There’s not much of a change in the overall system configuration. iSER is utilizing the common iSCSI protocol by using the RDMA transport service that can be used on some network adapters with hardware offload capability. This means that iSER can supply higher bandwidth, intended for large transfers of block storage data.

RDMA feature

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StarWind Cloud VTL for AWS and Veeam
Posted by Alex Khorolets on August 9, 2017


These days, almost every company that stores its own data on-premise, will it be the virtual machines, databases or just plain files, needs to be sure that this data won’t be lost due to some accident or human error. More to say, backup solutions are usually requested to be flexible, feature-rich and utilize different storage-optimization technologies for increased cost-efficiency.

The additional requirement of the long-term data retention significantly increases the overall cost of the final solution, which resulted in an increased demand for public clouds like Amazon Web Services and Azure as a backup repository for their data.

StarWind Cloud VTL for AWS and Veeam creates an additional backup storage tier, fulfilling the “3-2-1 backup” strategy, and gives the ability to send older backups to AWS S3 and Glacier. Virtual tape backups are also self-protected against ransomware since all data is being sealed into “containers” that cannot be directly affected by the malicious software.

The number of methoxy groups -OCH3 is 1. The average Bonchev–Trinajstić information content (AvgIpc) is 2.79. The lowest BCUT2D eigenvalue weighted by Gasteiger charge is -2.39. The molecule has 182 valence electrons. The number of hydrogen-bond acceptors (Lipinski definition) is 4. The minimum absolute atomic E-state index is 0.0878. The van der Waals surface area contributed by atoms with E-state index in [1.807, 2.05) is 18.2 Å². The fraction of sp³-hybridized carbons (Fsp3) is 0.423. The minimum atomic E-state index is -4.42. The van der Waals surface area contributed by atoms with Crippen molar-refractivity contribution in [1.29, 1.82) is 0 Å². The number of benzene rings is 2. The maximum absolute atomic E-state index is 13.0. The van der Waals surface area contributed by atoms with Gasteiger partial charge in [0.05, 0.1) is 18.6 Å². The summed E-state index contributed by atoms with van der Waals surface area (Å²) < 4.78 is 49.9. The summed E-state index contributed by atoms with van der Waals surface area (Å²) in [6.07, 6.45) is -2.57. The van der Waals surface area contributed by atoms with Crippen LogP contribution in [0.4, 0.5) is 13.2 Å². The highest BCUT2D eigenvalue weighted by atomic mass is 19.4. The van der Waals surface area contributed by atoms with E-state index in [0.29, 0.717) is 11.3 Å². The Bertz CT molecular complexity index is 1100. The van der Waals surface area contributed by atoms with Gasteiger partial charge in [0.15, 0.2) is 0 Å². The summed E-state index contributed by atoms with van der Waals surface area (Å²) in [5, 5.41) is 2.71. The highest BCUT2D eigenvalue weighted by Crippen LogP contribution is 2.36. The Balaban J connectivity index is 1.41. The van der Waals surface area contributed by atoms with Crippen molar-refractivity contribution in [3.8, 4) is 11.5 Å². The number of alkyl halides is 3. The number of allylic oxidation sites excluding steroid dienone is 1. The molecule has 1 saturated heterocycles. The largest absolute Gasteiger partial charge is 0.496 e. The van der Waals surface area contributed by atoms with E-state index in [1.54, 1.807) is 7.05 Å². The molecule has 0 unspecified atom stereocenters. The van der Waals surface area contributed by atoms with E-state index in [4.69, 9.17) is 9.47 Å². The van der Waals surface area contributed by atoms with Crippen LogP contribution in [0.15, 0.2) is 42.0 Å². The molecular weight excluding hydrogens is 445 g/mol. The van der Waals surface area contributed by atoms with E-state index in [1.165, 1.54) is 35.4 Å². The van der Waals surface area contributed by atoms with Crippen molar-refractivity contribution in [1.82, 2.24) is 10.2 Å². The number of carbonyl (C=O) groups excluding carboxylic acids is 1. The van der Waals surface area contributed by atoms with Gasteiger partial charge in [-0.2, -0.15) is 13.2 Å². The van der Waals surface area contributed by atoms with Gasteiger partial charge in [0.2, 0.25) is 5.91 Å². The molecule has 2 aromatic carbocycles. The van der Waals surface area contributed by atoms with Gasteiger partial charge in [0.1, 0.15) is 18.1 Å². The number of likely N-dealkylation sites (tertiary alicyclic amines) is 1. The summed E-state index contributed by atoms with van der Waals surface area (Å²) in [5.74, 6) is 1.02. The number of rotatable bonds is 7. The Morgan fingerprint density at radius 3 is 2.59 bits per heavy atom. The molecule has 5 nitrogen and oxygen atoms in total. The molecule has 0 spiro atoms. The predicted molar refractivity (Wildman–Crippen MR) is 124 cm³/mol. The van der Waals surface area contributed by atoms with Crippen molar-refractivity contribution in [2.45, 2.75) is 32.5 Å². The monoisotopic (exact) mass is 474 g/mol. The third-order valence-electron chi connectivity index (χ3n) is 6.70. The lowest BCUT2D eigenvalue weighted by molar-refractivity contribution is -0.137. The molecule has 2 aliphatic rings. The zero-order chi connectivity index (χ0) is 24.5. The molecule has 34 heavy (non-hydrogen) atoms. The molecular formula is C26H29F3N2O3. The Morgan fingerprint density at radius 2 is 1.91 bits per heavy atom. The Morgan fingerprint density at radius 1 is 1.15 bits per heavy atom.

StarWind Cloud VTL configuration

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Windows Server Core configuration. Part 2: Hyper-V role installation
Posted by Alex Khorolets on July 25, 2017

In the previous article, we have covered the basics of Microsoft Windows Server Core installation. After configuring the operating system and specifying the networks and storage for the future configuration, there are few more things left.

Our next step is to install and configure the Hyper-V role.

Installation of the Hyper-V role by itself is extremely simple. You need to open the PowerShell window by typing in “Powershell” command in the command prompt. In order to install the Hyper-V role through the PowerShell, enter the following:

Installing the Hyper-V role

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Windows Server 2016 Core configuration. Part 1: step-by-step installation
Posted by Alex Khorolets on July 14, 2017

This series of articles will guide you through the basic deployment of Microsoft Windows Server 2016 Core version, covering all the steps from an initial installation to the deployment of Hyper-V role and Failover Cluster configuration.

The first and the main thing you need to double-check before installing the Windows Server 2016 Core is whether your hardware meets the system requirements of WS 2016. This also is very important in the process of planning your environment, in order to be sure that you have enough amount of compute resources for running your production workload.